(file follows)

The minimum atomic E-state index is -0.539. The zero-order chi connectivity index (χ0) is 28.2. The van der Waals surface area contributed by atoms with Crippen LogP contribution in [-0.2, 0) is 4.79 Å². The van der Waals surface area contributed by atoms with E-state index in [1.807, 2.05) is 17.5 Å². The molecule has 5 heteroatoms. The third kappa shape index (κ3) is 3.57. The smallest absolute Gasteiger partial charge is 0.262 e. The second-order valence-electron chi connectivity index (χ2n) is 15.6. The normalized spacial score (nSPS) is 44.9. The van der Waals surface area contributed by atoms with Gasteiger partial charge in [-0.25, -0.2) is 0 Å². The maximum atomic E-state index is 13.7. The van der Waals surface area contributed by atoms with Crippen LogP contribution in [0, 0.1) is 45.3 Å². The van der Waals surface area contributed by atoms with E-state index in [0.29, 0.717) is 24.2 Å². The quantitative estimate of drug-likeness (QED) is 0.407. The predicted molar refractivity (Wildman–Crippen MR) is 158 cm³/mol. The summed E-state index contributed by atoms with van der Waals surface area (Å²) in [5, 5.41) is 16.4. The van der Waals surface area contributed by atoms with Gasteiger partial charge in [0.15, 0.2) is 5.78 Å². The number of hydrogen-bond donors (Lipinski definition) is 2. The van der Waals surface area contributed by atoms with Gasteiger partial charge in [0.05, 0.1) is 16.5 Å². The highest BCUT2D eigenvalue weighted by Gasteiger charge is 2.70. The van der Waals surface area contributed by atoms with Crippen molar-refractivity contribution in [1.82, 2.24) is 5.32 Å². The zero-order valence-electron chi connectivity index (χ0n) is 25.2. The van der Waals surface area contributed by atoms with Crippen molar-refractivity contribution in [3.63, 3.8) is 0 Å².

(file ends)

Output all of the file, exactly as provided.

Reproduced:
The minimum atomic E-state index is -0.539. The zero-order chi connectivity index (χ0) is 28.2. The van der Waals surface area contributed by atoms with Crippen LogP contribution in [-0.2, 0) is 4.79 Å². The van der Waals surface area contributed by atoms with E-state index in [1.807, 2.05) is 17.5 Å². The molecule has 5 heteroatoms. The third kappa shape index (κ3) is 3.57. The smallest absolute Gasteiger partial charge is 0.262 e. The second-order valence-electron chi connectivity index (χ2n) is 15.6. The normalized spacial score (nSPS) is 44.9. The van der Waals surface area contributed by atoms with Gasteiger partial charge in [-0.25, -0.2) is 0 Å². The maximum atomic E-state index is 13.7. The van der Waals surface area contributed by atoms with Crippen LogP contribution in [0, 0.1) is 45.3 Å². The van der Waals surface area contributed by atoms with E-state index in [0.29, 0.717) is 24.2 Å². The quantitative estimate of drug-likeness (QED) is 0.407. The predicted molar refractivity (Wildman–Crippen MR) is 158 cm³/mol. The summed E-state index contributed by atoms with van der Waals surface area (Å²) in [5, 5.41) is 16.4. The van der Waals surface area contributed by atoms with Gasteiger partial charge in [0.15, 0.2) is 5.78 Å². The number of hydrogen-bond donors (Lipinski definition) is 2. The van der Waals surface area contributed by atoms with Gasteiger partial charge in [0.05, 0.1) is 16.5 Å². The highest BCUT2D eigenvalue weighted by Gasteiger charge is 2.70. The van der Waals surface area contributed by atoms with Crippen molar-refractivity contribution in [1.82, 2.24) is 5.32 Å². The zero-order valence-electron chi connectivity index (χ0n) is 25.2. The van der Waals surface area contributed by atoms with Crippen molar-refractivity contribution in [3.63, 3.8) is 0 Å².